In his new book, Let It Shine, John Perlin traces passive solar design to Neolithic Chinese more than 6,000 years ago. Well into the 20th century, office buildings in Buffalo, New York, did not look at all like offices in Los Angeles.
Such designing with nature was lost with the advent of cheap, abundant fossil fuels. Humans began constructing the same buildings everywhere. The most prestigious design prizes today are awarded for sculptural elegance without regard to local conditions or functionality.
However, the tide may be turning. Recently, astrophysicist Adam Frank asked on National Public Radio, “Is civilization natural?” His answer: Absolutely. Cities depend on the same natural laws as everything else. And now that we’ve entered the Anthropocene — an era where humans are the leading driver of change on a planetary scale — distinctions between human civilization and nature need to be rethought.
At a very small scale, a civic organization in Seattle has begun creating “pollinator pathways” by carefully choosing and planting native plants to ensure that pollinators can move over broad areas. At a macro scale, many cities built along rivers have now begun to restore them to recover the invaluable services they once provided, instead of continuing the tradition of transforming them into industrial dumps and toxic shipping lanes.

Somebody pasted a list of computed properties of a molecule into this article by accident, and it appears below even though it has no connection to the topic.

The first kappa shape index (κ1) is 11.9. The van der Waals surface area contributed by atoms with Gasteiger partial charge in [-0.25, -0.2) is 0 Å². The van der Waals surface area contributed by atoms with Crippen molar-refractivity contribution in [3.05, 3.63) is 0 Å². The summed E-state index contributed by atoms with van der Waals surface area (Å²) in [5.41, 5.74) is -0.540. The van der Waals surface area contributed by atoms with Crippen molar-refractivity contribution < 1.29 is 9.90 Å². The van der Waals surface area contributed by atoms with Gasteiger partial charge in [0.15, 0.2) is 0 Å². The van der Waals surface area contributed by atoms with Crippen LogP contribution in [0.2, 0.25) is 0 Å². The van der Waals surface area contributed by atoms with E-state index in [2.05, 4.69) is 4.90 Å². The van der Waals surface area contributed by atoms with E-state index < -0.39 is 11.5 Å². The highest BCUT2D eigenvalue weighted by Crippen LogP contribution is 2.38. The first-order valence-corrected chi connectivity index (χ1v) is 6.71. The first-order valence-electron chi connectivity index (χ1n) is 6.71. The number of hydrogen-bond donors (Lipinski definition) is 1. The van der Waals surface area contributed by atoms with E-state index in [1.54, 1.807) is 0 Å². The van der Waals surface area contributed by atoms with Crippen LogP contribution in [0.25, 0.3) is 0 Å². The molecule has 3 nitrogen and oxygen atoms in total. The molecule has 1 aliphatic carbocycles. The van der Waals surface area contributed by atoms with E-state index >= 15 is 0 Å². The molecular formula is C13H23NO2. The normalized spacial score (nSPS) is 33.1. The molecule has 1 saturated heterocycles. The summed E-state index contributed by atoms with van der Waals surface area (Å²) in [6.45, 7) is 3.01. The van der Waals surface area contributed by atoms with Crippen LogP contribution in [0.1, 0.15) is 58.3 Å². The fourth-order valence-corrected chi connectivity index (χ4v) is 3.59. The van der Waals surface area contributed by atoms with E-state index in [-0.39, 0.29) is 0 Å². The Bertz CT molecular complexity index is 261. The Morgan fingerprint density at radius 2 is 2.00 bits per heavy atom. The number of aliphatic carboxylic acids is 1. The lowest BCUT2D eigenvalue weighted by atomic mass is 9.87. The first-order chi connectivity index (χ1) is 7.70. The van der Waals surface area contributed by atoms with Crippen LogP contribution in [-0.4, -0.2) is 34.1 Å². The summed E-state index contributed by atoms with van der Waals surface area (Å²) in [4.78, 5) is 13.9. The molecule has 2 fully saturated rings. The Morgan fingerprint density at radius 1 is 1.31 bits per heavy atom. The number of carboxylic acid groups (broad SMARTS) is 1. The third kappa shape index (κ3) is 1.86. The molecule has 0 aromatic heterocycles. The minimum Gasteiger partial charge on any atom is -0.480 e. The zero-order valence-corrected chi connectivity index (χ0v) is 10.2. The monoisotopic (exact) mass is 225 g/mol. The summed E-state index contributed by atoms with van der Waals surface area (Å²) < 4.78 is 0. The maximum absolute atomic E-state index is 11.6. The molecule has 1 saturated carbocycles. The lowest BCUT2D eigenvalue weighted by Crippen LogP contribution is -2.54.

From Louisiana’s disappearing coastal wetlands (which once buffered New Orleans) to Manhattan’s Lower East Side (which was recently inundated by Hurricane Sandy), people are waking up to the fact that cities are composed of human technology (buildings, roads, sewers, power lines) intermingled with ecological systems (streams, wetlands, trees, wildlife).